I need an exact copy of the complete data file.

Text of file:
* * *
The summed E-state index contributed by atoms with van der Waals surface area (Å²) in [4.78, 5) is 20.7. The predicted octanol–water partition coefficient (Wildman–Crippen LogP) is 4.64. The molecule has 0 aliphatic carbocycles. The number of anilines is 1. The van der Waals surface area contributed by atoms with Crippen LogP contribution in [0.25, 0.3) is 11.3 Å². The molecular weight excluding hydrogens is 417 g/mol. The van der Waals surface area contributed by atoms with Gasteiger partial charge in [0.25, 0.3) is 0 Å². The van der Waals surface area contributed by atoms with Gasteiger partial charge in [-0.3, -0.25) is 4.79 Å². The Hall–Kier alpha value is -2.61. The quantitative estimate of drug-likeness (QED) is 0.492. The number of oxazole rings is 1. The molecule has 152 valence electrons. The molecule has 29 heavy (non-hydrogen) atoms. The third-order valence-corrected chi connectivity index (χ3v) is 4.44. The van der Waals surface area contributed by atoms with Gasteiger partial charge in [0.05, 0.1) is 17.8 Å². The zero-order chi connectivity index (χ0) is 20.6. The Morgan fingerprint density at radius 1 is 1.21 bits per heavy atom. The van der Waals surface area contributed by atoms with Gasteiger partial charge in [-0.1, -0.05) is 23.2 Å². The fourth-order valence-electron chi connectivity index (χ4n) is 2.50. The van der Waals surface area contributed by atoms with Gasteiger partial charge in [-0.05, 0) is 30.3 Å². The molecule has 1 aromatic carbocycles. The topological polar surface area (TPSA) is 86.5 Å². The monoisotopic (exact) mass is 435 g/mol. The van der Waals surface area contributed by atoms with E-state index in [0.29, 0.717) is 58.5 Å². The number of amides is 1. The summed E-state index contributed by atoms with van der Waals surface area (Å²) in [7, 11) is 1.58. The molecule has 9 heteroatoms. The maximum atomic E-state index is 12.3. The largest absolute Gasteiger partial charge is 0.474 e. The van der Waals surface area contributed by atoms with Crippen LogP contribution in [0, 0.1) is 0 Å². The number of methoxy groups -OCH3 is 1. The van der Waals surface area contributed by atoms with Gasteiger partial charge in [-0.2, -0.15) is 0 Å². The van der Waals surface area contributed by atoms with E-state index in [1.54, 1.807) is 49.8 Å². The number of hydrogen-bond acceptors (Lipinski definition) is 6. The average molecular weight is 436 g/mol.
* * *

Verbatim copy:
The summed E-state index contributed by atoms with van der Waals surface area (Å²) in [4.78, 5) is 20.7. The predicted octanol–water partition coefficient (Wildman–Crippen LogP) is 4.64. The molecule has 0 aliphatic carbocycles. The number of anilines is 1. The van der Waals surface area contributed by atoms with Crippen LogP contribution in [0.25, 0.3) is 11.3 Å². The molecular weight excluding hydrogens is 417 g/mol. The van der Waals surface area contributed by atoms with Gasteiger partial charge in [0.25, 0.3) is 0 Å². The van der Waals surface area contributed by atoms with Gasteiger partial charge in [-0.3, -0.25) is 4.79 Å². The Hall–Kier alpha value is -2.61. The quantitative estimate of drug-likeness (QED) is 0.492. The number of oxazole rings is 1. The molecule has 152 valence electrons. The molecule has 29 heavy (non-hydrogen) atoms. The third-order valence-corrected chi connectivity index (χ3v) is 4.44. The van der Waals surface area contributed by atoms with Gasteiger partial charge in [0.05, 0.1) is 17.8 Å². The zero-order chi connectivity index (χ0) is 20.6. The Morgan fingerprint density at radius 1 is 1.21 bits per heavy atom. The van der Waals surface area contributed by atoms with Gasteiger partial charge in [-0.1, -0.05) is 23.2 Å². The fourth-order valence-electron chi connectivity index (χ4n) is 2.50. The van der Waals surface area contributed by atoms with Gasteiger partial charge in [-0.05, 0) is 30.3 Å². The molecule has 1 aromatic carbocycles. The topological polar surface area (TPSA) is 86.5 Å². The monoisotopic (exact) mass is 435 g/mol. The van der Waals surface area contributed by atoms with E-state index in [0.29, 0.717) is 58.5 Å². The number of amides is 1. The summed E-state index contributed by atoms with van der Waals surface area (Å²) in [7, 11) is 1.58. The molecule has 9 heteroatoms. The maximum atomic E-state index is 12.3. The largest absolute Gasteiger partial charge is 0.474 e. The van der Waals surface area contributed by atoms with Crippen LogP contribution in [0, 0.1) is 0 Å². The number of methoxy groups -OCH3 is 1. The van der Waals surface area contributed by atoms with Gasteiger partial charge in [-0.2, -0.15) is 0 Å². The van der Waals surface area contributed by atoms with E-state index in [1.54, 1.807) is 49.8 Å². The number of hydrogen-bond acceptors (Lipinski definition) is 6. The average molecular weight is 436 g/mol.